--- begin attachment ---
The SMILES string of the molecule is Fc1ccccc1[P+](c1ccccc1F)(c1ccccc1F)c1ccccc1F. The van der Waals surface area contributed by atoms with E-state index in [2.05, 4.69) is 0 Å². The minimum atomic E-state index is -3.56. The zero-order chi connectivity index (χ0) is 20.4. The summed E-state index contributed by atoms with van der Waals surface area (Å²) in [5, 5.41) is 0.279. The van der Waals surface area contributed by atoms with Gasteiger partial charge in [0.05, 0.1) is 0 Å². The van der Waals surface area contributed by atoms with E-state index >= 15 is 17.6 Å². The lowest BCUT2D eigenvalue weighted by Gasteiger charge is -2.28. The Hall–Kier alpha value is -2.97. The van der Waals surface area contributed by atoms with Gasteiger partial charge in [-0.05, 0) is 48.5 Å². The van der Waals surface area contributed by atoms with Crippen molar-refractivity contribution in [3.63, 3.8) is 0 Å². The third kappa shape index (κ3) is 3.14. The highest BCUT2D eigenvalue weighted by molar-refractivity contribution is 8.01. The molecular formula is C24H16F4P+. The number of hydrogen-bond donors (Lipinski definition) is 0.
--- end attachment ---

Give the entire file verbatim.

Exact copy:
The SMILES string of the molecule is Fc1ccccc1[P+](c1ccccc1F)(c1ccccc1F)c1ccccc1F. The van der Waals surface area contributed by atoms with E-state index in [2.05, 4.69) is 0 Å². The minimum atomic E-state index is -3.56. The zero-order chi connectivity index (χ0) is 20.4. The summed E-state index contributed by atoms with van der Waals surface area (Å²) in [5, 5.41) is 0.279. The van der Waals surface area contributed by atoms with Gasteiger partial charge in [0.05, 0.1) is 0 Å². The van der Waals surface area contributed by atoms with E-state index >= 15 is 17.6 Å². The lowest BCUT2D eigenvalue weighted by Gasteiger charge is -2.28. The Hall–Kier alpha value is -2.97. The van der Waals surface area contributed by atoms with Gasteiger partial charge in [-0.05, 0) is 48.5 Å². The van der Waals surface area contributed by atoms with Crippen molar-refractivity contribution in [3.63, 3.8) is 0 Å². The third kappa shape index (κ3) is 3.14. The highest BCUT2D eigenvalue weighted by molar-refractivity contribution is 8.01. The molecular formula is C24H16F4P+. The number of hydrogen-bond donors (Lipinski definition) is 0.